Generally a motel that is past its best use is demolished to make way for a new-use development that can pay its way and make good of well located land.
Before this occurs, often the motel owners will bide their time and rent the guest rooms on a weekly basis to locals, while others push this theme a little further and unit-title the guest rooms to individually flog them off.
The transition of a motel providing overnight accommodation to the travelling public, to a commercial housing development that accommodates permanent residents is a rocky road that often doesn't turn out well. Unless a lot of money is tipped into the project, a converted motel accommodating permanent residents has a tendency to quickly turn into a ghetto of social rejects.
I see that the Kiwi Motel in Alexandra after falling on tough times, have refurbished their motel in bold funky tones and are planning to market the guest rooms to the local aged community as permanent rentals.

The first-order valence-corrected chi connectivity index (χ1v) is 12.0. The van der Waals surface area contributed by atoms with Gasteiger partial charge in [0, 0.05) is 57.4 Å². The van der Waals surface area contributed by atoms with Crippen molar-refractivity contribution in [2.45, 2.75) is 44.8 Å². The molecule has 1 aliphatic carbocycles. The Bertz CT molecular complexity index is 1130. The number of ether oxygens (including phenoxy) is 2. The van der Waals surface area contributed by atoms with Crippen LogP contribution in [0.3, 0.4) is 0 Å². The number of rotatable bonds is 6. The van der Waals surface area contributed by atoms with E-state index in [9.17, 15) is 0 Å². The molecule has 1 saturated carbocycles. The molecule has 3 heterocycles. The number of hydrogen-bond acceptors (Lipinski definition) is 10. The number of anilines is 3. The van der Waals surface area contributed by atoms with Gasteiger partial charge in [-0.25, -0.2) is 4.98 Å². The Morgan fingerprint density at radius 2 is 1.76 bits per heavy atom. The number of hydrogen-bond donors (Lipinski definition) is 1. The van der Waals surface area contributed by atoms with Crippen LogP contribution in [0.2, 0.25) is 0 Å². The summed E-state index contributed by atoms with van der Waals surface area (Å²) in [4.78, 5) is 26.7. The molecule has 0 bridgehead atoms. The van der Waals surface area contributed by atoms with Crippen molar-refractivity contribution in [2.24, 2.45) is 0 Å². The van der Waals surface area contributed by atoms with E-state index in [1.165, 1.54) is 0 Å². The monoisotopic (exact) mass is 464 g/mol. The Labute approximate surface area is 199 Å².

I wonder how that will work out?
"Mature Alexandra residents struggling to find suitable housing could soon have some relief.
Kiwi Motel owners Janet and Philip Lucas have applied to the Central Otago District Council to have the motel's land-use consent changed to allow the units at the motel to become permanent rentals.
There were seven units in total, three with two bedrooms and four with one bedroom, which were used for travellers' accommodation.
However, because of a shift in the motel industry in Alexandra with other businesses expanding and clientele bases being lost, it was proving uneconomical to run a motel with fewer then 12 units, Mrs Lucas said.
''This is the time of the year when occupancy drops and everyone is scrabbling to fill their places,'' she said.
After speaking with real estate agents she found there was a ''gap in the market'' for mature people's accommodation and realised the units would be prefect for someone looking to down-size and not have the responsibility of maintenance.
About 25 per cent of Alexandra's population were over the age of 65, higher than the national average.
The units, which had undergone a stylish upgrade during the past 18 months, were fully self-contained, apart from a shared laundry; fully furnished; had managed grounds, and were close to amenities.
Council planning team leader Ann Rodgers said in the district plan a multi-unit development needed to have 250sqm per residential unit.
Kiwi Motels were over that code.
Council was considering the application"